Thursday, December 09, 2010

The art of slog

Teeth-grating pop music blared through the radio as I crept through rush-hour traffic on Brooks Street. I switched through the four stations I can pick up on my ancient car stereo and settled on the only song I didn’t recognize. I crept through one traffic light, then another, trickling ever-so-slowly toward Blue Mountain.

I admit it was a strange route to drive across town for. The Blue Mountain Road is just an nondescript strip of gravel snaking through the woods up a nondescript mountain. In the winter it’s gated, which means it sees little to no motorized use and therefore doesn’t offer much of a base for cycling or running. I parked next the summer trailhead. Ignoring the tracks that led to a network of ski trails I knew would be fast but short, I donned my microspikes, switched on my flashlight, and started running down the pavement. After a mile or so I turned left onto frozen gravel, which soon became packed snow. I paralleled wooden fences and open meadows before I crossed the gate, pressing deeper into the woods.

The steep canyon blotted out the moon, which was thin that night, anyway. City lights reflected off the clouds and cast a dull orange glow on the snow. My legs kept an even speed, not necessarily feeling strong, but not bad, either. I followed a well-packed foot path for a mile, until it became a loose foot path, and then just a single set of footprints that paralleled a set of ski tracks. Minutes passed even though miles really didn’t. I moved slow and steady, breathing large gulps of the moist, chilled air. I let my mind wander to the tracks, creating small stories and entire universes around them. The runner had a smaller stride than mine, probably because he was walking. I saw the faint tread of boots and imagined a hiker marching blissfully upward in the weekend’s sunlight. The skier had a dog, punching deep postholes into the ski track. But those tracks faded before the ski tracks did, so I imagined several skiers, shuffling single file beside the phantom hiker. Why did we move up this mountain, with such an unclear destination? Obviously, for all of us, that reason was exercise — the art of becoming fit. But what does fitness really mean? These are the things I ponder when I am alone, running up the mindlessly steady grade of a snow-covered mountain road.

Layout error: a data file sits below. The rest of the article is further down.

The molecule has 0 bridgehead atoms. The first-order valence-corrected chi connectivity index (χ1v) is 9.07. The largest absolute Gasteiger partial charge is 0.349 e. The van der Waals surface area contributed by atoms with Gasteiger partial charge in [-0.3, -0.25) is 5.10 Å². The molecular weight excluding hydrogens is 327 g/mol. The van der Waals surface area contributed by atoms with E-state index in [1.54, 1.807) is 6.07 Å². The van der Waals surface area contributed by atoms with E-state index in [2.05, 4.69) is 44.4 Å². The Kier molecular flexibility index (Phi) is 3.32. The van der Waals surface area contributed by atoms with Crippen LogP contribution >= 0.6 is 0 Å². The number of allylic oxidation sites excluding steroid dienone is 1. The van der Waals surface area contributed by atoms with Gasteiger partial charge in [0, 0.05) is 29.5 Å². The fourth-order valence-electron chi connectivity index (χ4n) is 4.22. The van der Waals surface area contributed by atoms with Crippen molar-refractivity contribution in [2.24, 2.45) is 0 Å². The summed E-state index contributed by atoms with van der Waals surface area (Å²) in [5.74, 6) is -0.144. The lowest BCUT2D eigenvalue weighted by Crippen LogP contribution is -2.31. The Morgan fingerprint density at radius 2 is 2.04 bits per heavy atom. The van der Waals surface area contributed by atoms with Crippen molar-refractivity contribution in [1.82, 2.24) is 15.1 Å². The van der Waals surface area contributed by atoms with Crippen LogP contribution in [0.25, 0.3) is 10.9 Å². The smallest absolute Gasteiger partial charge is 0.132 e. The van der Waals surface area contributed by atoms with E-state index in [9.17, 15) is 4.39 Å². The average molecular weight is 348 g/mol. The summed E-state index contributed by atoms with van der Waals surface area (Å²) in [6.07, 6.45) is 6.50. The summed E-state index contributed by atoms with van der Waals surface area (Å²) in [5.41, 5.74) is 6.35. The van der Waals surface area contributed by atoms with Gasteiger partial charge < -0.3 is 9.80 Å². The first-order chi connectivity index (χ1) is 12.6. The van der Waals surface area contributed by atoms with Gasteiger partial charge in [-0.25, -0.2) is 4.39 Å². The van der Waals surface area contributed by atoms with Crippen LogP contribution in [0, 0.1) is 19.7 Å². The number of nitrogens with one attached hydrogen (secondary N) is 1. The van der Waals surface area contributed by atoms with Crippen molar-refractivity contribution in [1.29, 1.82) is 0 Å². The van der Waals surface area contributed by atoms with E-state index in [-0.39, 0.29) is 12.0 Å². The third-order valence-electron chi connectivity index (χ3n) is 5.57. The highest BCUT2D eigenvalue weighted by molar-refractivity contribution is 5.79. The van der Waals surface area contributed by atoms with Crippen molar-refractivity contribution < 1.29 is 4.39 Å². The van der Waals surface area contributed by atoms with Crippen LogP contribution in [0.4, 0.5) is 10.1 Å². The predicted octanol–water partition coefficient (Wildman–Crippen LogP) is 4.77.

Soon the footprints petered out, and I ran through the powder next to the ski tracks. Just before the road’s mile marker four, even the ski tracks cut a lollipop loop and ended. I looked around for a sign of a destination, but saw nothing remarkable. This just happened to be the place the last person on the road decided to quit. It occurred to me that I was now traveling farther than anyone had since the last snowstorm. I saw deer tracks in the snow and followed those. I ran a mostly straight path as the deer wove in and away from the hillside. But after mile marker five, even the deer moved permanently off the road. The snow was eerily smooth. I was alone. Completely alone.

I continued running through snow that was becoming ever deeper. I was shuffling, struggling, wheezing deeply now, and moving ever slower. Powder clung to my pants as high as my knees where I wandered into drifts. I kept up my shuffle, watching the shapes of snow-covered pine trees creep beside me, half-willing myself to believe in monsters, to believe in the exciting prospect of sinister forces lurking in the shadows. I looked up at the opaque sky. It’s orange glow was gone; the city lights had been blotted out. There was no more sign of life.

The dark outline of the mountain hovered above me. I passed mile marker six. I had no memory of just how far this road really went. Several other bits of information lingered just outside of my limited realm of comprehension — the fact that seven miles up means seven miles back, the fact that I was now working quite hard to move at walking speed or slower, the fact that it was getting late, that I had other things to do tonight, that people would worry. I only understood one thing and that was that I wanted to follow this road, as far as it would take me, as far as I could go.